E-Alert Case Updates
One-Paragraph Complaint Dismissed for Lack of Subject Matter Jurisdiction
Richardson v. Richardson, et al.
In Richardson v. Richardson, el al., the United States District Court for the District of Columbia considered sua sponte whether it had subject matter jurisdiction over a one (1)-paragraph complaint. The Court found that because the claim was patently insubstantial, it lacked subject matter jurisdiction and dismissed the action with prejudice.
Angelo Richardson, pro se, filed a one (1)-paragraph complaint to commence the action in District Court. Mr. Richardson later filed an amended complaint that also contained only a single paragraph, which read:
(double underline in original). In response to the pleading, Defendant Eleanor Holmes Norton filed a motion to dismiss.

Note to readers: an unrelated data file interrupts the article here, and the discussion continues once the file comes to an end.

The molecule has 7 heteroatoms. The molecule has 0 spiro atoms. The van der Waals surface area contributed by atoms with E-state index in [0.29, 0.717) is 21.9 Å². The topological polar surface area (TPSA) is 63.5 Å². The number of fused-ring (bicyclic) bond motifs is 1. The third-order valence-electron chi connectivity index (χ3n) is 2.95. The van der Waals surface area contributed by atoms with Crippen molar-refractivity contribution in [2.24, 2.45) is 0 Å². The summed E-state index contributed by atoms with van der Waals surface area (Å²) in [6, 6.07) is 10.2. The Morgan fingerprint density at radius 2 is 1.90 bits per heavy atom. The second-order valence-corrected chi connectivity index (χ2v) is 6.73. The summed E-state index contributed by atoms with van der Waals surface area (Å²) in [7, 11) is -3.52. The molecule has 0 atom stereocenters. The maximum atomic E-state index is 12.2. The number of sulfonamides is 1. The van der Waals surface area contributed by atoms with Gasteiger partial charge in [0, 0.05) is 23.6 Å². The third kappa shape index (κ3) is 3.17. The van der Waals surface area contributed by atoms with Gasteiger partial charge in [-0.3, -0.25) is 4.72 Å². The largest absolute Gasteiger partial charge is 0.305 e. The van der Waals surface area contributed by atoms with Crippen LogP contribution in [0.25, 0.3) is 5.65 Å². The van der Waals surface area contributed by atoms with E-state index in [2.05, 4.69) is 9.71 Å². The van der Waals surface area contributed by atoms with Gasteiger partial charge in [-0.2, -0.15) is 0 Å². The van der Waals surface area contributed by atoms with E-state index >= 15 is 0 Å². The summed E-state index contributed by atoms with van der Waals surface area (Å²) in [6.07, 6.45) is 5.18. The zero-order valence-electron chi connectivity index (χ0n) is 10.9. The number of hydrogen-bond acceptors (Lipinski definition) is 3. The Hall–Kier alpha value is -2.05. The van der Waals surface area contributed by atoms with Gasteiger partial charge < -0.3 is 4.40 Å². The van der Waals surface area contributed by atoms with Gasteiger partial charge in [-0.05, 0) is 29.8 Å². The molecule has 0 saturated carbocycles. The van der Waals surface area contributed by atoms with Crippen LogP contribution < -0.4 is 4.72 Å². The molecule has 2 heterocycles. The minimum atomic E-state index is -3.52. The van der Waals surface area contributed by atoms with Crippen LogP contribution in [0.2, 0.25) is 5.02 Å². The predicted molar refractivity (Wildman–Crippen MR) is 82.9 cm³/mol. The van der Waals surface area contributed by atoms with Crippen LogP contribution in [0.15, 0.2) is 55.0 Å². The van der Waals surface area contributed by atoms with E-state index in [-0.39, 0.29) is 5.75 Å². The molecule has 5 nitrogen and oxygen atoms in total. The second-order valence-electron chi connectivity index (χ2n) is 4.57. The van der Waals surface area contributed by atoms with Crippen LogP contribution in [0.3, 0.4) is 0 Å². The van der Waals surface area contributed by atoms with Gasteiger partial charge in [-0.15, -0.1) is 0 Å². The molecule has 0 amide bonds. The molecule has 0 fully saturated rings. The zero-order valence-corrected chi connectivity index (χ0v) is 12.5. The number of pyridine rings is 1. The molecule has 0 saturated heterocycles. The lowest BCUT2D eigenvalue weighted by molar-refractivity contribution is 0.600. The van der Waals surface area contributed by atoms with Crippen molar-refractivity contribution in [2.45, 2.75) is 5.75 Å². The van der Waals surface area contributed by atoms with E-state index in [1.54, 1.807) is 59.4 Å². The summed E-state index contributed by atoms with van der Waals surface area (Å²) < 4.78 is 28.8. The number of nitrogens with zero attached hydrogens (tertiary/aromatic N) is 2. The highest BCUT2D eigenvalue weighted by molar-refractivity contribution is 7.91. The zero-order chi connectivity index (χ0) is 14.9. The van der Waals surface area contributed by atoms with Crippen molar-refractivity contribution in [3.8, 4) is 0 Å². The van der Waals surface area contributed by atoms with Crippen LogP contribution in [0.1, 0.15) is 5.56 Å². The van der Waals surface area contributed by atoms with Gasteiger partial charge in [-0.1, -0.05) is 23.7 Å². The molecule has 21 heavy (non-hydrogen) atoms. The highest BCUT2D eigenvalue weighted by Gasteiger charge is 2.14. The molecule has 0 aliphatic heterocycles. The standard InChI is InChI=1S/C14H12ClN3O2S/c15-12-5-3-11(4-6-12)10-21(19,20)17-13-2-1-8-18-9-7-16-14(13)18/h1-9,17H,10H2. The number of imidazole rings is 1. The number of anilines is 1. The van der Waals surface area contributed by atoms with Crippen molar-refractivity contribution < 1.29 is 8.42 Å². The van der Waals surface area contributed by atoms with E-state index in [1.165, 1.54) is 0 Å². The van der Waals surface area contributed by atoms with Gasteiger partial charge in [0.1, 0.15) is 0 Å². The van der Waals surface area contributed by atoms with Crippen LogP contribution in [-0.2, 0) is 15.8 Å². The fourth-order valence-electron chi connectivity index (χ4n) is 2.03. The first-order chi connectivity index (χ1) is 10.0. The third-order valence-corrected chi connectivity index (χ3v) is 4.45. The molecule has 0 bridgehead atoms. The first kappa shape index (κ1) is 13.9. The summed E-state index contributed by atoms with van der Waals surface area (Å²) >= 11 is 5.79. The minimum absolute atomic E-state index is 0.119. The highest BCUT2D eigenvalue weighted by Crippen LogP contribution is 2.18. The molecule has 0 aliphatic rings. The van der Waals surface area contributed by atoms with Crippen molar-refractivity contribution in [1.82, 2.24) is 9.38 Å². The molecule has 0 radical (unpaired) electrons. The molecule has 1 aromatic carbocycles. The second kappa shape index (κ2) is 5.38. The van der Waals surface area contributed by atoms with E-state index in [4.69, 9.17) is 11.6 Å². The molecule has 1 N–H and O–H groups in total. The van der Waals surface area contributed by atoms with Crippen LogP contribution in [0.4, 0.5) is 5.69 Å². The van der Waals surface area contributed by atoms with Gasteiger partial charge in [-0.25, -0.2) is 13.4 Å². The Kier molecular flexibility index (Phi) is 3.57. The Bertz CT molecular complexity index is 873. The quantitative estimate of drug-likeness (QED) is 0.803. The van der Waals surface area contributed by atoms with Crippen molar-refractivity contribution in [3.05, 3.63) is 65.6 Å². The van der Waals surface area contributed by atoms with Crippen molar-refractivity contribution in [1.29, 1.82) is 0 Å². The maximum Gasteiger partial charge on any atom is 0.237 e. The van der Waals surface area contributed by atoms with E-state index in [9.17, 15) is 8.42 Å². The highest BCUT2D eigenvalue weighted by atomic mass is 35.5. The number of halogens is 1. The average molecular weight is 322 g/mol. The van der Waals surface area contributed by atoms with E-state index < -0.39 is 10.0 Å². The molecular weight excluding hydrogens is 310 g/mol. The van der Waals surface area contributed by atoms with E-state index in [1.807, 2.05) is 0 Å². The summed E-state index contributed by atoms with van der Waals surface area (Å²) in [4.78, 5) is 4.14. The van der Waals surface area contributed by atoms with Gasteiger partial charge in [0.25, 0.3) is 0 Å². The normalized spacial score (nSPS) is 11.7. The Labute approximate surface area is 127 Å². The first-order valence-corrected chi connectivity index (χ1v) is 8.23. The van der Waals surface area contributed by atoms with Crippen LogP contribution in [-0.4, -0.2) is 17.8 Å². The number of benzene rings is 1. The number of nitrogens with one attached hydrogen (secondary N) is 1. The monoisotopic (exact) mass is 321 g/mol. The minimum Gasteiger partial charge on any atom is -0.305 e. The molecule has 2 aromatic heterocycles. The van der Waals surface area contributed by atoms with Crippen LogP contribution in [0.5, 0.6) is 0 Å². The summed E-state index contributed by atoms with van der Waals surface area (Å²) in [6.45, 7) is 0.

Before the Court would consider Ms. Nortonís motion, it first undertook a sua sponte review pursuant to FED. R. CIV. PRO. 12(h)(3) of whether it had subject matter jurisdiction in this case. As a federal trial court sitting in limited jurisdiction, the court was compelled to raise the issue because it could not act beyond its authority. The Court held that it lacked subject matter jurisdiction because the complaint was patently insubstantial and presented no federal question suitable for decision. While the Court noted that pro se litigants are typically afforded less stringent standards than those applied to pleadings drafted by lawyers, Mr. Richardson still failed to present a federal question suitable for decision by the Court. As a result, the Court dismissed this action with prejudice for lack of subject matter jurisdiction.
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